Strengthening Existing Structures in Nigeria
Change often begins with the right data that identify gaps in and opportunities for maximizing resources. Data help organize institutions, prioritize services, and bring diverse parties toward a common goal.
In Nigeria, a $36 million, CRS-led consortium branded SMILE—funded by the U.S. Agency for International Development, or USAID—worked closely with the State Ministry of Women and Social Affairs, or SMWSA, to conduct a series of rapid-situation assessments. The consortium collected data on vulnerable children and their caregivers in the states of Benue, Kogi, Edo, Nasarawa, and the Federal Capital Territory. That data, in addition to national ministry reports, state and national situation reports, and census data, are empowering local authorities and civil society organizations, or CSOs, to scale up access to care and support for roughly 500,000 vulnerable children and 125,000 caregivers by 2018.
To guarantee local ownership and long-term success, SMILE is working in tandem with the Nigerian government to decide service priorities and project locations. At briefing meetings led by SMWSA, SMILE used the analyzed data to rank priority services for vulnerable children and their families, and to determine, by consensus, which local government agencies to target for further support and capacity building.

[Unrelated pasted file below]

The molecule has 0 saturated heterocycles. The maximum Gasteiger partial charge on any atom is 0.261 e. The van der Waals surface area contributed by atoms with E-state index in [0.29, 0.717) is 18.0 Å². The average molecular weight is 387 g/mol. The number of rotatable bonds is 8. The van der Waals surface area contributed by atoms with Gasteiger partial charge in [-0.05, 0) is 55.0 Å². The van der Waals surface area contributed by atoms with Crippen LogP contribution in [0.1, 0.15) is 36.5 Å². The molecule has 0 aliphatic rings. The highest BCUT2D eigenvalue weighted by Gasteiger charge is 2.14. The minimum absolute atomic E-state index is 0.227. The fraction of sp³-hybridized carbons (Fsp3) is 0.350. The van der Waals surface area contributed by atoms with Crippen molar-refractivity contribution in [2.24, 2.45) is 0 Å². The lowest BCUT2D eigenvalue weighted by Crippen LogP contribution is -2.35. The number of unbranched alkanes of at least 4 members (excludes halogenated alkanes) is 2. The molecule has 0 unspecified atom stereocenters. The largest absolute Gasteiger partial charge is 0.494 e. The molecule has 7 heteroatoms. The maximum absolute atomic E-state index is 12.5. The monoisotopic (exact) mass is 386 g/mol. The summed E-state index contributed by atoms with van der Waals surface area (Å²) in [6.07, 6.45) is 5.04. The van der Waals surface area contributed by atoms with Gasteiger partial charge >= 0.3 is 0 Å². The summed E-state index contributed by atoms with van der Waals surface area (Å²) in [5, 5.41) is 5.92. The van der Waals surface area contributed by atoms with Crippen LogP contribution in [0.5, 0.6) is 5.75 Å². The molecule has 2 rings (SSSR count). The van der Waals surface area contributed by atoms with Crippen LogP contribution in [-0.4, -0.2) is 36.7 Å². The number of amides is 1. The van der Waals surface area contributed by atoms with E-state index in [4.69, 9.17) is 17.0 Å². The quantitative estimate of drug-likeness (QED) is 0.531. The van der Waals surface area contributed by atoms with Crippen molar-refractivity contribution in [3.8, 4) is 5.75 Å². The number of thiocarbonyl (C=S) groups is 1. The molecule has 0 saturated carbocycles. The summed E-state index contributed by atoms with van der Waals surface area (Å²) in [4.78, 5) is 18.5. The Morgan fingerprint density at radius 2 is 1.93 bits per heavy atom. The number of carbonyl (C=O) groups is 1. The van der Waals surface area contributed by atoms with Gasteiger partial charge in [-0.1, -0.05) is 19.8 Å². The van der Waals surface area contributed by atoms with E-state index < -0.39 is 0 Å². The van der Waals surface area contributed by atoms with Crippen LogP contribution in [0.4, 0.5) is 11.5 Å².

About two-thirds of SMILE funds are being allocated to the locally registered CSOs in the form of subgrants for service provision to target beneficiaries based on identified strategies. From the local briefing meetings, SMILE received information that helped the consortium develop a detailed request for application that interested CSOs used to apply as subgrantees.
Grant recipients will receive continued training, technical expertise, and oversight aimed at strengthening their institutional capacity throughout the duration of the project and beyond. This robust investment in human resources and capacity building will provide sustainable social services structures to vulnerable children and their caregivers.